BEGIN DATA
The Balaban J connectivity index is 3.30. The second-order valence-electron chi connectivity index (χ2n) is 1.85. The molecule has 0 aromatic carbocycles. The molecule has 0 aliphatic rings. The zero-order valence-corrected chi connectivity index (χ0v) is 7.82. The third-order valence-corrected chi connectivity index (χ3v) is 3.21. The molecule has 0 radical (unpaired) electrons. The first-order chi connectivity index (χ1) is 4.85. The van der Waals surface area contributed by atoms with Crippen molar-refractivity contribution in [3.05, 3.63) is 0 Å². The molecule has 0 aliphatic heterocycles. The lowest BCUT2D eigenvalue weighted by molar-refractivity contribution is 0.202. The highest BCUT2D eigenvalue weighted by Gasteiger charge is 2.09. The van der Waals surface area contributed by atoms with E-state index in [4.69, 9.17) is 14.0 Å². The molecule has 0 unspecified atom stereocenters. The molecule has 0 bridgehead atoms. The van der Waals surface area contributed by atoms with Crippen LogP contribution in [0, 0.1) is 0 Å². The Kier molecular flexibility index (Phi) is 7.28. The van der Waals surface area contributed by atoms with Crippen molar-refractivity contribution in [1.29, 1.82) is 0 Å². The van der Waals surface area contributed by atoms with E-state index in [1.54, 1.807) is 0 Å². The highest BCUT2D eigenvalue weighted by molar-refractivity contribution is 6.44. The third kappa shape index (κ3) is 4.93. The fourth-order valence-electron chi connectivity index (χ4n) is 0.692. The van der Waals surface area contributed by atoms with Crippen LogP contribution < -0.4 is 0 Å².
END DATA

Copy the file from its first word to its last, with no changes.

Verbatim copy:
The Balaban J connectivity index is 3.30. The second-order valence-electron chi connectivity index (χ2n) is 1.85. The molecule has 0 aromatic carbocycles. The molecule has 0 aliphatic rings. The zero-order valence-corrected chi connectivity index (χ0v) is 7.82. The third-order valence-corrected chi connectivity index (χ3v) is 3.21. The molecule has 0 radical (unpaired) electrons. The first-order chi connectivity index (χ1) is 4.85. The van der Waals surface area contributed by atoms with Crippen molar-refractivity contribution in [3.05, 3.63) is 0 Å². The molecule has 0 aliphatic heterocycles. The lowest BCUT2D eigenvalue weighted by molar-refractivity contribution is 0.202. The highest BCUT2D eigenvalue weighted by Gasteiger charge is 2.09. The van der Waals surface area contributed by atoms with E-state index in [4.69, 9.17) is 14.0 Å². The molecule has 0 unspecified atom stereocenters. The molecule has 0 bridgehead atoms. The van der Waals surface area contributed by atoms with Crippen LogP contribution in [0, 0.1) is 0 Å². The Kier molecular flexibility index (Phi) is 7.28. The van der Waals surface area contributed by atoms with Crippen molar-refractivity contribution in [1.29, 1.82) is 0 Å². The van der Waals surface area contributed by atoms with E-state index in [1.54, 1.807) is 0 Å². The highest BCUT2D eigenvalue weighted by molar-refractivity contribution is 6.44. The third kappa shape index (κ3) is 4.93. The fourth-order valence-electron chi connectivity index (χ4n) is 0.692. The van der Waals surface area contributed by atoms with Crippen LogP contribution < -0.4 is 0 Å².